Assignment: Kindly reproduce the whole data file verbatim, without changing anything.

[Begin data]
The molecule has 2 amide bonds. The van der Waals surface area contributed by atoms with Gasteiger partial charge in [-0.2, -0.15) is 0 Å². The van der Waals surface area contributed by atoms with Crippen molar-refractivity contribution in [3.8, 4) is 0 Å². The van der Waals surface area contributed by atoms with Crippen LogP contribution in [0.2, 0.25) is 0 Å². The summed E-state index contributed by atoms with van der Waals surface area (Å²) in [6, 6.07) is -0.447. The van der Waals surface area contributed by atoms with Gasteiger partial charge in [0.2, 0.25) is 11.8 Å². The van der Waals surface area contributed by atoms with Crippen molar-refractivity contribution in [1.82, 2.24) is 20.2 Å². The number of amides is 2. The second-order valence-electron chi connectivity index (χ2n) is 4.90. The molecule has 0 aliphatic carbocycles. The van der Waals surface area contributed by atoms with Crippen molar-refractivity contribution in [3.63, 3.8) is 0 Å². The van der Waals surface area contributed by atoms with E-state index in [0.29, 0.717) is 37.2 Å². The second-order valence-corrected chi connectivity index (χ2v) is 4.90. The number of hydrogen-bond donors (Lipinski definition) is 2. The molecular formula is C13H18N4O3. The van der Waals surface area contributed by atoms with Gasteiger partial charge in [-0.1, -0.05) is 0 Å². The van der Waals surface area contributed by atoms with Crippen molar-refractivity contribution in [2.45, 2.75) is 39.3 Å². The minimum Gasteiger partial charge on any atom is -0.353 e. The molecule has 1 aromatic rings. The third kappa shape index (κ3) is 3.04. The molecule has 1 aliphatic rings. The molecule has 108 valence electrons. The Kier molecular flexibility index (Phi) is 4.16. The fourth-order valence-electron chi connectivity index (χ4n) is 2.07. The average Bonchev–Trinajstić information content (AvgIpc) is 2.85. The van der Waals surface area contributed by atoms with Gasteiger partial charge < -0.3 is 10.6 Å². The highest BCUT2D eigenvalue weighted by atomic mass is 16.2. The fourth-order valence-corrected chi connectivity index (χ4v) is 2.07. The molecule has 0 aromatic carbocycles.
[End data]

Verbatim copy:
The molecule has 2 amide bonds. The van der Waals surface area contributed by atoms with Gasteiger partial charge in [-0.2, -0.15) is 0 Å². The van der Waals surface area contributed by atoms with Crippen molar-refractivity contribution in [3.8, 4) is 0 Å². The van der Waals surface area contributed by atoms with Crippen LogP contribution in [0.2, 0.25) is 0 Å². The summed E-state index contributed by atoms with van der Waals surface area (Å²) in [6, 6.07) is -0.447. The van der Waals surface area contributed by atoms with Gasteiger partial charge in [0.2, 0.25) is 11.8 Å². The van der Waals surface area contributed by atoms with Crippen molar-refractivity contribution in [1.82, 2.24) is 20.2 Å². The number of amides is 2. The second-order valence-electron chi connectivity index (χ2n) is 4.90. The molecule has 0 aliphatic carbocycles. The van der Waals surface area contributed by atoms with Crippen molar-refractivity contribution in [3.63, 3.8) is 0 Å². The van der Waals surface area contributed by atoms with E-state index in [0.29, 0.717) is 37.2 Å². The second-order valence-corrected chi connectivity index (χ2v) is 4.90. The number of hydrogen-bond donors (Lipinski definition) is 2. The molecular formula is C13H18N4O3. The van der Waals surface area contributed by atoms with Gasteiger partial charge in [-0.1, -0.05) is 0 Å². The van der Waals surface area contributed by atoms with Crippen molar-refractivity contribution in [2.45, 2.75) is 39.3 Å². The minimum Gasteiger partial charge on any atom is -0.353 e. The molecule has 1 aromatic rings. The third kappa shape index (κ3) is 3.04. The molecule has 1 aliphatic rings. The molecule has 108 valence electrons. The Kier molecular flexibility index (Phi) is 4.16. The fourth-order valence-electron chi connectivity index (χ4n) is 2.07. The average Bonchev–Trinajstić information content (AvgIpc) is 2.85. The van der Waals surface area contributed by atoms with Gasteiger partial charge < -0.3 is 10.6 Å². The highest BCUT2D eigenvalue weighted by atomic mass is 16.2. The fourth-order valence-corrected chi connectivity index (χ4v) is 2.07. The molecule has 0 aromatic carbocycles.